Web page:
The 2020 Census will be the 24th time the United States has counted its population since 1790. One of the first constitutional mandates, the population count of the census determines federal funding eligibility and Congressional representation for every state for the following ten years. So while elections do hold significance (and receive much media attention), a compelling case could be made that the often overlooked census actually has a bigger impact on a community for a longer period of time, especially at the state and local levels.
Ohio receives $33 billion every year from the federal government to support critical programs and infrastructure, such as Medicaid ($15.5B), student loans ($3.5B), public transit ($223M), Head Start early childhood development ($334M), affordable housing units and vouchers ($562M), Temporary Assistance for Needy Families ($728M), and highway construction ($1.4B). These funds are driven in large part by the number of Ohioans counted during a census year.
Moreover, for each person not counted in the census, the estimated loss to the state of Ohio is over $1,200 for each year of the subsequent decade. That fact bears repeating: for every person NOT counted, Ohio loses out on an estimated $1,200 per person, per year for the next decade. Based on analysis conducted by the Urban Institute, Ohio is at risk of experiencing a population undercount equivalent to the size of New Albany, Bexley, Worthington, and Upper Arlington’s populations combined, which would equate to a loss of $888.2 million over the coming decade.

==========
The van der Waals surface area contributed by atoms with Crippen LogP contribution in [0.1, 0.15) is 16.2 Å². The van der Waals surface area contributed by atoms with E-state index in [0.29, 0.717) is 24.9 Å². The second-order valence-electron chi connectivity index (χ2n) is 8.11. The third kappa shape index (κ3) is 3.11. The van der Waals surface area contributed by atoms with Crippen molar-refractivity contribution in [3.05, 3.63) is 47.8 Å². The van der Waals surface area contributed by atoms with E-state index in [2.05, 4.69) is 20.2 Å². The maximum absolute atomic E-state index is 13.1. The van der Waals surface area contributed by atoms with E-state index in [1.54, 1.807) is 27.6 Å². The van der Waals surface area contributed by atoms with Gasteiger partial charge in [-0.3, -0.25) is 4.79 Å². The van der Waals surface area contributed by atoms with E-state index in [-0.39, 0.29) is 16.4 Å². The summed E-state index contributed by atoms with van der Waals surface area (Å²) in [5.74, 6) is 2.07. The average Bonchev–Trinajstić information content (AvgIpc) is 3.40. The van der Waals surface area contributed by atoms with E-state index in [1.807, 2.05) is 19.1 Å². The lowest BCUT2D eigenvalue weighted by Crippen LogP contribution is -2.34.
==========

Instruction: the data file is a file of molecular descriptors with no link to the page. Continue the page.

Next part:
Such a decrease in federal allocation would have a significant impact on both our public and nonprofit sectors. Consider your typical week – do you commute to work? Are your children in daycare? Do you visit your local museums? Federal dollars underlie many of the programs, services, and infrastructure improvements that we often take for granted.
That’s why it’s absolutely vital for Ohio to get a complete count of its residents. Local initiatives like Columbus Counts and statewide networks like the Ohio Census Advocacy Coalition are both examples of how different groups are working together to coordinate community outreach and engagement efforts, and spread information about the importance of being counted.
However, for a variety of reasons, certain populations are harder to count than others. This includes: children under the age of five, immigrants, low-income households, college students, LGBTQ people, renters, rural areas, and places experiencing rapid population change. In case you weren’t keeping track, the Columbus region has a growing number of residents from each of those groups.
In the case of immigrants, the issue of whether or not a question about citizenship would end up on the next census loomed over much of last year, and misperceptions of the use of census data linger. Nonprofit organizations are our region’s biggest assets in the effort to dispense accurate information about the census because of the community trust they have established through the daily impact they have on our lives.
In the coming decade, the City of Columbus will likely join the ten other cities in America that currently have a population of more than a million, and by the end of the decade, the Columbus region will have nearly 2.3 million people. As our community grows at this rapid pace, it is critical to have accurate data about our neighborhoods in order to know where we are and where we’re going. There is no way we can tackle housing affordability, our traffic and mobility challenges, and our shortage of high quality childcare in the decade ahead without accurate data or full federal funding and representation.
As the 2020 Census draws near, nothing less than the collective strength and momentum of our community is at stake.